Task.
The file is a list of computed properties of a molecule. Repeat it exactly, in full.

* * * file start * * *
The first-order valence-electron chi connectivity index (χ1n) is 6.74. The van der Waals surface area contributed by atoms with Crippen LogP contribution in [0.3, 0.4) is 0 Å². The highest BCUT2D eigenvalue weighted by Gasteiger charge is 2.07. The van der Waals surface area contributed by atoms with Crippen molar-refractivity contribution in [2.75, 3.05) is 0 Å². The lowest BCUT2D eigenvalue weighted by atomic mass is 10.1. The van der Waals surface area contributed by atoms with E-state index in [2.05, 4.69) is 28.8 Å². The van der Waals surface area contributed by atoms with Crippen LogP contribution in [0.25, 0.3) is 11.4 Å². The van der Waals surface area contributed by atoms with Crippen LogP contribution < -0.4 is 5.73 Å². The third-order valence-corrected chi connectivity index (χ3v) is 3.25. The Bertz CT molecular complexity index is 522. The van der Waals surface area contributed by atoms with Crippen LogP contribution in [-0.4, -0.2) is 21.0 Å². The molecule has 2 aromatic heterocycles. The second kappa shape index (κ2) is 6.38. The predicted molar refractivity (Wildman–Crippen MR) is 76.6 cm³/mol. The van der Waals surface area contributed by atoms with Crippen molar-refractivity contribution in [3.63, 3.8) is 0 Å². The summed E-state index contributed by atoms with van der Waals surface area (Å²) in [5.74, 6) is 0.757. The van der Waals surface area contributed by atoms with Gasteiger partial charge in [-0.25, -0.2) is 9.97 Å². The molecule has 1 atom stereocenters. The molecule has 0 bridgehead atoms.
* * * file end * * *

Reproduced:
The first-order valence-electron chi connectivity index (χ1n) is 6.74. The van der Waals surface area contributed by atoms with Crippen LogP contribution in [0.3, 0.4) is 0 Å². The highest BCUT2D eigenvalue weighted by Gasteiger charge is 2.07. The van der Waals surface area contributed by atoms with Crippen molar-refractivity contribution in [2.75, 3.05) is 0 Å². The lowest BCUT2D eigenvalue weighted by atomic mass is 10.1. The van der Waals surface area contributed by atoms with E-state index in [2.05, 4.69) is 28.8 Å². The van der Waals surface area contributed by atoms with Crippen LogP contribution in [0.25, 0.3) is 11.4 Å². The van der Waals surface area contributed by atoms with Crippen LogP contribution < -0.4 is 5.73 Å². The third-order valence-corrected chi connectivity index (χ3v) is 3.25. The Bertz CT molecular complexity index is 522. The van der Waals surface area contributed by atoms with Crippen LogP contribution in [-0.4, -0.2) is 21.0 Å². The molecule has 2 aromatic heterocycles. The second kappa shape index (κ2) is 6.38. The predicted molar refractivity (Wildman–Crippen MR) is 76.6 cm³/mol. The van der Waals surface area contributed by atoms with Crippen molar-refractivity contribution in [3.63, 3.8) is 0 Å². The summed E-state index contributed by atoms with van der Waals surface area (Å²) in [5.74, 6) is 0.757. The van der Waals surface area contributed by atoms with Gasteiger partial charge in [-0.25, -0.2) is 9.97 Å². The molecule has 1 atom stereocenters. The molecule has 0 bridgehead atoms.